The Attack One crew members find the child in the basement; he is awake and alert, although pale and tachycardic. He has a single wound to his right upper leg, but it does not look like a bullet wound. There is moderate bleeding, and he has a weak distal pulse in that leg. No other wounds are found. His bleeding is controlled by direct pressure. There is no gunpowder staining of the wound.
The Attack One crew leader assigns his crew to dress the wound, the paramedic to set up and start an intravenous line in the ambulance, and everyone to expedite a rapid load and transport to the hospital.
He communicates with the battalion chief: “Sir, our victim is red category, and we are initiating transport. I will serve as transport director and assign crews as they complete assessments of the other victims.”
“Command to transport,” the chief responds. “Clear on your duty to assign crews as they complete assessments of other victims. You are also to track victim names and where they were injured and transported from. I have assigned a captain as safety officer, and another as liaison to the police department. The shooters are unknown, and there may be further victims. I have requested a total of 10 ambulances, and a lieutenant is serving as staging officer, with the resources staged at the local police precinct parking lot.”
Then a fire officer from the first-arriving engine at another scene calls in.
“Main Street Sector to Command,” he reports, “we have two victims at this bar; one is a police officer. He is red category, and the other victim is yellow. Requesting two ambulances immediately and another to stand by, as we still have a lot of police activity here.”
“Main Street Sector, clear on two victims, one red and one yellow,” Command responds. “Assigning you Medic One and Medic Four immediately, and Medic Six will be your third ambulance in. Contact transport director for transport destination. Operate with your crew safely, and take cover immediately if further violence occurs. A safety officer has been assigned.”
The other first-arriving crews report to Command, and ultimately the tally is seven victims being assessed by fire-EMS personnel. They are scattered across five locations in the neighborhood.
“Liaison officer to Command,” the captain working with the police leadership calls in. “One of the current victims is likely one of the shooters. There are at least three other suspects in a car that are not in custody, and there is a potential for more victims and high-risk police activity. Police are interviewing the suspect in custody.”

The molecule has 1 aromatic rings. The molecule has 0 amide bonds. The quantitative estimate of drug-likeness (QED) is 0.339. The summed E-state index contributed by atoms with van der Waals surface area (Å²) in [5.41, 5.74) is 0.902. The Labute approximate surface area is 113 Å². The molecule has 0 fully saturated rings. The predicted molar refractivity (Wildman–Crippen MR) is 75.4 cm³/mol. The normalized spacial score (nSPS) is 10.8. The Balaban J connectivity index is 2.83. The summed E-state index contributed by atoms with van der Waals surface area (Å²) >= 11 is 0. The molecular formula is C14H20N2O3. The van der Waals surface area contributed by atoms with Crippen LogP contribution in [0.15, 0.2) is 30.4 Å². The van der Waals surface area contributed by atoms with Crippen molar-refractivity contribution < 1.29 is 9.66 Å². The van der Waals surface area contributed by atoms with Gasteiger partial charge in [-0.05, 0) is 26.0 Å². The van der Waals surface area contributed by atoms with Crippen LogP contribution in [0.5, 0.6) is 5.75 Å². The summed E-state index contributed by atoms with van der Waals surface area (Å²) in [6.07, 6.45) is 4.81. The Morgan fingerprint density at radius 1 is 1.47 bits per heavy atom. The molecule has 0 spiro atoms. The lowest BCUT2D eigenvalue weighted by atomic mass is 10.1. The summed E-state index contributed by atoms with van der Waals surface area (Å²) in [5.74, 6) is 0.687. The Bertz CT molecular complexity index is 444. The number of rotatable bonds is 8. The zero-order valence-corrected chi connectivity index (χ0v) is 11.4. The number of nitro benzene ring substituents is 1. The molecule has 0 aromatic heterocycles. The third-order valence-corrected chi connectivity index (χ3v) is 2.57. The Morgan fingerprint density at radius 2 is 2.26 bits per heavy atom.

Then, from the Medic Two crew leader: “High Street Sector to Command, we have assessed that victim, who is yellow category and stable, and in police custody. They are interviewing him, so our transport will be delayed. We will have two police officers accompany us to the hospital.”
“Command to High Street Sector, clear on one yellow victim in police custody, and per protocol make sure there is at least one officer in the patient compartment with you, and he has no weapon, but has keys for the handcuffs. Have a squad car follow you to the hospital. Transport director will assign the hospital.”
“Transport director to Main Street Sector and High Street Sector,” the Attack One crew leader comes back. “Each of your victims is to be transported to the trauma center, which has been notified. No radio traffic is needed to them. Security has been notified at the hospital.”
One by one, the other victim reports crackle across the radio. Six of the victims will be transported to the trauma center, and one yellow victim will go to a nearby hospital.
The paramedic caring for the police officer returns with some critical information: “Main Street Sector to transport director, the police officer is red category, and we need the trauma center to be prepared for his care. He has a bullet wound to his left upper leg that was bleeding profusely, and another officer applied a belt to tourniquet the wound. We replaced that with a formal tourniquet, as we cannot control the bleeding with direct pressure. His vest was struck several times in the abdomen and chest, but he has no visible wounds to the torso, and no tenderness. He is awake and talking with us, but is in significant pain in the left leg.”